2022 Marshall Scholar awarded to Lydia Nyachieo, a senior majoring in international studies and philosophy, with certificates in African studies and French.     

Read full article HERE


Our ability to agree on a shared sense of what is true — based on a set of facts — seems like it’s never been quite so damaged. UW experts across multiple disciplines (including UW Philosophy Professors Larry Shapiro and Steven Nadler) are researching the problem — and they see plenty of reasons for hope.
                                        BY AARON R. CONKLIN

Read the article HERE

Double Major Profiles  

"Since both subjects offer methodological approaches that allow me to explore ideas freely, declaring a double major is like a dream come true,” said Annabelle Zhang, a junior from Beijing, China majoring in Computer Sciences and Philosophy.  
By Elea Levin

Read the full article HERE
Annabelle Zhang

The rise of bioethics: How the discipline began, persists at UW

by SCOTT MCINERNEY · Sep 29, 2021
From pioneering the field of bioethics 50 years ago to applying morality to science's greatest controversies today, the field's evolution continues on campus.
In 1927, the ethicality of eugenics faced a major test in the U.S. Supreme Court. Eugenics won, and Carrie Buck was the victim.

Read the article in the Badger Herald which features UW-Philosophy Professor Robert Streiffer HERE
COREY HOLL/The Badger Herald

New Staff Profile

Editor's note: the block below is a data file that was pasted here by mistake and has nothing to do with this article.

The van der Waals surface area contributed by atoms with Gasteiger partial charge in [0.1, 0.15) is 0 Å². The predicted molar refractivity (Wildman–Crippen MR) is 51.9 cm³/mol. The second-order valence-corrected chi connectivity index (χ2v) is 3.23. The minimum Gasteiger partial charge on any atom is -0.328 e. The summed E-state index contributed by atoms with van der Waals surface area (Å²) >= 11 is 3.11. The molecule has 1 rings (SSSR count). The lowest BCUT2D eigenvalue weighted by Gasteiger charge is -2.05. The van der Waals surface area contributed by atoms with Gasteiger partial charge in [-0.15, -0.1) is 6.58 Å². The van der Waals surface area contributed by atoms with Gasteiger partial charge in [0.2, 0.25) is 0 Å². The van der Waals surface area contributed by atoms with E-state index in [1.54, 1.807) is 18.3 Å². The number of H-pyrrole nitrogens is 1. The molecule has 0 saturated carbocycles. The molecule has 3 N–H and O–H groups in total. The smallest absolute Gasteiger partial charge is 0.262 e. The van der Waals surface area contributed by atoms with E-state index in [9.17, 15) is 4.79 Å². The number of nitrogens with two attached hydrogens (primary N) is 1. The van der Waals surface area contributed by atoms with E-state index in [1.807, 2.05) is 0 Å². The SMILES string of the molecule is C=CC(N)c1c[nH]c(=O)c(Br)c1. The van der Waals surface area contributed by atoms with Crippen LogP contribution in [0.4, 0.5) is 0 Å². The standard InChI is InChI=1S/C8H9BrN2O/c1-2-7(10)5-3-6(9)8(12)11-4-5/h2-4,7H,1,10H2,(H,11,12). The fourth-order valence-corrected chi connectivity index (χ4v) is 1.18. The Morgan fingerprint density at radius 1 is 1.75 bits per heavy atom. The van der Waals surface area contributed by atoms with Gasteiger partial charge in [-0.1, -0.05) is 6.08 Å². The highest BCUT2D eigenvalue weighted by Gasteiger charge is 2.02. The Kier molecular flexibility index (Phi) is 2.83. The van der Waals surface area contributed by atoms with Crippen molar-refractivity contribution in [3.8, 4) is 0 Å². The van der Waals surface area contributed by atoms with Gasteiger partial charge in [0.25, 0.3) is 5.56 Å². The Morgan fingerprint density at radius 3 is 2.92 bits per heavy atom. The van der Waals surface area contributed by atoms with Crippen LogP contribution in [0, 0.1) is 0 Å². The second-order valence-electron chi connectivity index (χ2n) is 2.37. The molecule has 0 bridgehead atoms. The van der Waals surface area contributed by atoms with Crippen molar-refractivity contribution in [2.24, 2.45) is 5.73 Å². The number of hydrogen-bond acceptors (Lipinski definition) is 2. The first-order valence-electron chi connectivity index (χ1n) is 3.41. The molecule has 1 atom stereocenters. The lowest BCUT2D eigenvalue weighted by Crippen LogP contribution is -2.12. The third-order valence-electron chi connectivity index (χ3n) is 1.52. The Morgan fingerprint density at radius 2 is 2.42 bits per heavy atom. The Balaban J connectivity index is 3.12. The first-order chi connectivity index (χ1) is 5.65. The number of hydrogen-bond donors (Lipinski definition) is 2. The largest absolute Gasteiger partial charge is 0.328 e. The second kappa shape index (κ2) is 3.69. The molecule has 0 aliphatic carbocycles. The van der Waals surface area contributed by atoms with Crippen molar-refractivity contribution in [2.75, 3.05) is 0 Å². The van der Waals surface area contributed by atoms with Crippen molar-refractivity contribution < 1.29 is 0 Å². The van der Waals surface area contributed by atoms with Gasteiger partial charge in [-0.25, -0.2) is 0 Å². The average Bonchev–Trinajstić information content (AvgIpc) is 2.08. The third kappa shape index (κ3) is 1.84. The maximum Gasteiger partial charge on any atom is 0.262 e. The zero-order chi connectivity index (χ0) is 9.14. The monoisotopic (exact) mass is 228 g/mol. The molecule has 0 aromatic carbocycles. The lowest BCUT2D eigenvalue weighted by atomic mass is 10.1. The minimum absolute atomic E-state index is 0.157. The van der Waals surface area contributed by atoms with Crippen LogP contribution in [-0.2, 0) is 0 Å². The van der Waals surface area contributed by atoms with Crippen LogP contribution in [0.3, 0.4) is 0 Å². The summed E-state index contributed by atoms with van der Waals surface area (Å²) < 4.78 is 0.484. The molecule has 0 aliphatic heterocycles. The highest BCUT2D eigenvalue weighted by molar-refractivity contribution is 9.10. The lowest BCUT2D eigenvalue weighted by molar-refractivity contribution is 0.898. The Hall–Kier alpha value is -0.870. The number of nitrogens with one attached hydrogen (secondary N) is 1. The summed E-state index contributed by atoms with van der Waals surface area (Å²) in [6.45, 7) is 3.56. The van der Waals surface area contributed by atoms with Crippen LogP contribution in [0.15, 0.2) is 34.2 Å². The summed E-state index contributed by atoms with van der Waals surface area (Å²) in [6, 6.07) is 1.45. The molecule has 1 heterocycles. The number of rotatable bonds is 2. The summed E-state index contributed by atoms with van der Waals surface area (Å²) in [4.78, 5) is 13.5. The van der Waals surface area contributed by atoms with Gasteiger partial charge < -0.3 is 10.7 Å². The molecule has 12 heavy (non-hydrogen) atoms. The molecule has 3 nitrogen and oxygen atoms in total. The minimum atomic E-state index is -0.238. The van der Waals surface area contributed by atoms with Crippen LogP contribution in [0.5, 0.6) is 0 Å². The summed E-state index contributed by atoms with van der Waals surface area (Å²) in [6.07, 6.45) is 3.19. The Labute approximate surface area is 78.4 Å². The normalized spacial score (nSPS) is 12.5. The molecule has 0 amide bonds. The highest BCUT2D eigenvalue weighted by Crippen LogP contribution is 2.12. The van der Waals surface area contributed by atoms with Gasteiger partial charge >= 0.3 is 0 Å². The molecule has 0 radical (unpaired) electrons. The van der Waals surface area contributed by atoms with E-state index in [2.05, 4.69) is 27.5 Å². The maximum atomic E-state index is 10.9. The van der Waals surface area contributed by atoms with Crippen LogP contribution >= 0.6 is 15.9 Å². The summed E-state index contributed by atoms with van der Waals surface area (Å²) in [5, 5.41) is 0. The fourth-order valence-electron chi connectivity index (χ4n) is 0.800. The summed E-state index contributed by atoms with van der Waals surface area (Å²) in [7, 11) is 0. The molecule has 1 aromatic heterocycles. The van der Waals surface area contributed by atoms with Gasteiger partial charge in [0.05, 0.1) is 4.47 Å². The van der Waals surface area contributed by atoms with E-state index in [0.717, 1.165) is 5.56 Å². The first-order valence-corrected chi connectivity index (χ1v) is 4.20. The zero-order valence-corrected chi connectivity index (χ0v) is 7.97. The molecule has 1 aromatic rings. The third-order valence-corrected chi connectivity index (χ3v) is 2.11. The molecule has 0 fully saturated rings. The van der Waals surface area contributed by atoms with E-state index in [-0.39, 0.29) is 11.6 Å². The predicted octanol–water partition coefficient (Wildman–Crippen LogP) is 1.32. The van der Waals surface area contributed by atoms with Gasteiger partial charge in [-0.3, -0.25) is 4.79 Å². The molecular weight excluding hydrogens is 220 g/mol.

The Philosophy Department recently welcomed Terri Karls in a newly created parttime payroll position, but she is no stranger to the university or its payroll processes. Bringing more than 13 years of payroll experience, she has been a welcome addition to the growing team. She started her payroll career with the state in the UW Hospital Human Resources office back in the 1980s. In those days, payroll was hand-calculated for employees from time clock punch cards. Since then, she has alternated between working for the UW and her personal passion and calling, horses!

Terri grew up on her family’s farm in the Waunakee/Dane area and had her first pony at 3 years old. Riding has been her life since then and as far back as she can remember, she dreamed of having a horse stable.
                                                          Read the full story HERE

The Philosophy Department is sad to report that in 2021, two of our valued emeritus professors passed away. 

 You can read more about Andrew Levine here, and Robert Ammerman here.

Philosophy Crossword


1. Analogy word
3. Part of Caesar’s boast, in English
7. Oscar __ la Renta
8. Basic unit for Democritus
9. The evil demon was no match for
12. Early video game console
14. Part of famous syllogism involving
15. Atheist Harris
16. Something owed, as gratitude
18. ___ Alamos
19. To do this is human
20. Subject of aesthetics
23. Margarine
24. Torme or Gibson
25. Longtime N.B.C. comedy sketch
26. Epictetus was one
28. Co-author of Principia Mathematica
30. 3001, for Cicero
31. Dad
32. It’s painful when compressed
33. Way to get around Chicago


1. Philosopher, early feminist, and
    first American woman to win Nobel
    Peace Prize, Jane
2. The Oracle of Delphi was one
3. ^
4. Start of many memos, abbr.
5. One of three stooges
6. Mommy has three
10. UW metaphysician
11. Logician who earned her PhD from
     UW in 1932 and then studied with
     Wittgenstein, Alice
12. Way of speaking with your hands,
13. Chinese way
17. Earlier, poetically
20. Without necessity or possibility
21. Outdoor gear provider, abbr.
22. What every dissertator needs, abbr.
23. Contrast with epistemic
25. World-building video game
27. Word with worm or scotch
28. Pseudo-justification for Iraq War,
29. Kind of lamp or bulb, abbr.
Answers to Crossword can be found HERE